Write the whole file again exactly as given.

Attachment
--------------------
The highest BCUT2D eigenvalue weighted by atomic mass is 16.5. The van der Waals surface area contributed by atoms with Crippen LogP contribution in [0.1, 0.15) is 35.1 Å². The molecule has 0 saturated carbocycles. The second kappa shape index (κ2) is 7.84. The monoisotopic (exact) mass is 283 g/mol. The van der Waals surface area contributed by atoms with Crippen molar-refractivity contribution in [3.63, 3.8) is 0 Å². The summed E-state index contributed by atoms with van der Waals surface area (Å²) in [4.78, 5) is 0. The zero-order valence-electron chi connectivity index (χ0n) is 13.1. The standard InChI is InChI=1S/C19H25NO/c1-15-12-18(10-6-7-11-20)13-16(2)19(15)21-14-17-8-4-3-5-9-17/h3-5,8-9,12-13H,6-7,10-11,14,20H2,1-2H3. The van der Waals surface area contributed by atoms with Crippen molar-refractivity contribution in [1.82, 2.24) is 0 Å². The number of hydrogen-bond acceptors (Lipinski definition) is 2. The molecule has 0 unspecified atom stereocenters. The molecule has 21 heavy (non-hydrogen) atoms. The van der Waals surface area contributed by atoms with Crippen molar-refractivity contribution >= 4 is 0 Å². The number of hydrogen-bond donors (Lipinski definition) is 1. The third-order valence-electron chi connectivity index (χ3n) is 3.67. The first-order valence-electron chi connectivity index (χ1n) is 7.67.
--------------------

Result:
The highest BCUT2D eigenvalue weighted by atomic mass is 16.5. The van der Waals surface area contributed by atoms with Crippen LogP contribution in [0.1, 0.15) is 35.1 Å². The molecule has 0 saturated carbocycles. The second kappa shape index (κ2) is 7.84. The monoisotopic (exact) mass is 283 g/mol. The van der Waals surface area contributed by atoms with Crippen molar-refractivity contribution in [3.63, 3.8) is 0 Å². The summed E-state index contributed by atoms with van der Waals surface area (Å²) in [4.78, 5) is 0. The zero-order valence-electron chi connectivity index (χ0n) is 13.1. The standard InChI is InChI=1S/C19H25NO/c1-15-12-18(10-6-7-11-20)13-16(2)19(15)21-14-17-8-4-3-5-9-17/h3-5,8-9,12-13H,6-7,10-11,14,20H2,1-2H3. The van der Waals surface area contributed by atoms with Crippen molar-refractivity contribution in [1.82, 2.24) is 0 Å². The number of hydrogen-bond acceptors (Lipinski definition) is 2. The molecule has 0 unspecified atom stereocenters. The molecule has 21 heavy (non-hydrogen) atoms. The van der Waals surface area contributed by atoms with Crippen molar-refractivity contribution >= 4 is 0 Å². The number of hydrogen-bond donors (Lipinski definition) is 1. The third-order valence-electron chi connectivity index (χ3n) is 3.67. The first-order valence-electron chi connectivity index (χ1n) is 7.67.